We’re struggling to get all the stuff we need on the ground floor... there’s technology, accessible WCs but hardly any room for a family-sized dining table.

Future homes will be designed to higher standards of insulation with greater wall thicknesses. Heating will be from a low carbon source such as a heat pump and designed to work efficiently, the radiators will also be bigger and deeper, projecting further into the living space. To provide hot water efficiently from the heat pump a larger hot water cylinder will be needed (250L-300L). The future home may also have a battery store and equipment to manage the electricity generated by Photovoltaic (PV) panels.

The ground floor layout of the home has to accommodate many ‘functional’ requirements including adequate circulation and an accessible WC and if the water cylinder is also located on the ground floor, there will be further encroachment on the living space.

When working with current space standards (the Nationally Described Space Standards) designers and housebuilders will be aware of the challenge of trying to accommodate useable ground floor living space within an economical and energy efficient footprint. To provide everything that will be needed in the future home it is likely that ground floors plans will need to increase in area.

However, a home that has a ground floor area that is different from the floors above will create compromises in thermal performance, increasing the form factor and introducing inefficiencies in the detailing and continuity of insulation (see also NHBC NF72 The Challenge of Shape and Form).

When other aspects are considered, for instance the increasing likelihood of space required for home working, it is unlikely that commonly used house types will accommodate all of these changes. Together with the technological challenges on the horizon there will be spatial, house planning, and site layout design challenges.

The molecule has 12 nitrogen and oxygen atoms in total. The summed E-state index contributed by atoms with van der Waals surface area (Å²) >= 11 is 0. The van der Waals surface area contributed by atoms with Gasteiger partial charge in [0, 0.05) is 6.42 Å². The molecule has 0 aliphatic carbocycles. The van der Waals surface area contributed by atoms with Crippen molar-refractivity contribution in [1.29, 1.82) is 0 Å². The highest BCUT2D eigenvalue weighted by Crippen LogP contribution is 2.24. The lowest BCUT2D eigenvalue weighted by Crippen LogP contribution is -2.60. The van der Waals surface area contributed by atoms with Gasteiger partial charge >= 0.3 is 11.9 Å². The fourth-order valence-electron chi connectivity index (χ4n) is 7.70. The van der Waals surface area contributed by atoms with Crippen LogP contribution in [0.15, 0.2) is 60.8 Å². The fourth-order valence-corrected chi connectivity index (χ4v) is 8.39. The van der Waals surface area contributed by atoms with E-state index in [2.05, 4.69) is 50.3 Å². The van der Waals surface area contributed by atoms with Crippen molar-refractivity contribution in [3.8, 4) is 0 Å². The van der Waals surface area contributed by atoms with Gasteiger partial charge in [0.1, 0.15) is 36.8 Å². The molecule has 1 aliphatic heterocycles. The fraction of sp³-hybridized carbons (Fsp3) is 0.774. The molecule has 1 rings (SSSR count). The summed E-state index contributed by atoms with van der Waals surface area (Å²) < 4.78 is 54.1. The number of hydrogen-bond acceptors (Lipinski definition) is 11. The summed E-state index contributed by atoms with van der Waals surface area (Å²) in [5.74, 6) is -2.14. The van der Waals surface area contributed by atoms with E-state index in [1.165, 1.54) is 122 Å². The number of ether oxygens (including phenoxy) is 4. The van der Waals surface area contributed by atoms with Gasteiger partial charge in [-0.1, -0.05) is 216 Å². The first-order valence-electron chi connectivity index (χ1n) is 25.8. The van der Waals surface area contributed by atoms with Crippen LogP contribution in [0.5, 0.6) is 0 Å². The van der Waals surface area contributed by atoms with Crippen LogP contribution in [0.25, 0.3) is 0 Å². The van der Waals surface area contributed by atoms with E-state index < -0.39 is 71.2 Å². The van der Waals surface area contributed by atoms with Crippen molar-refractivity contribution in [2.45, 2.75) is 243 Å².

Things that can go wrong:

  • Encroachment on living space from ‘functional’ areas;
  • Compromises in the usability of space from conflicting requirements;
  • Complex building forms and increased ground floor areas decrease thermal efficiency and increase construction complexity.

Future-proofing recommendations:

  • DESIGN: Plan the ground floor and living space to be proportionate to the size of home and occupancy and ensure there is flexibility and practicality in the layout;
  • DESIGN: Consider furniture and radiator positions and the extent of encroachment on door swings, lobby sizes and turning space for wheelchairs;
  • DESIGN: Allow for larger plan areas and wall thicknesses in site appraisals and layouts.

Further Reading

  • Gov.uk, Statutory guidance: Conservation of fuel and power: Approved Document L

    Approved Document Part L 2021 requires heating systems to be designed for low flow temperatures, anticipating low carbon heat from heat pumps. (Gov.uk, Statutory guidance: Conservation of fuel and power: Approved Document L, 2021)

    Demand reduction should be first priority
  • Building, news, 14 June 2021

    10,000 qualified heat pump installers are required in the UK by 2025, eight times more than the current number. (Building, news, 14 June 2021)

    Demand reduction should be first priority
  • Energy Saving Trust, blog post

    Working with industry, the government is aiming to develop 5GW of low carbon hydrogen production capacity by 2030, enough to power around 1.5 million homes. (Energy Saving Trust, blog post, 28 May 2021)

    Demand reduction should be first priority

Find below relevant NHBC standards/reports for further reading:

NHBC NF72 - The Challenge of Space and Form

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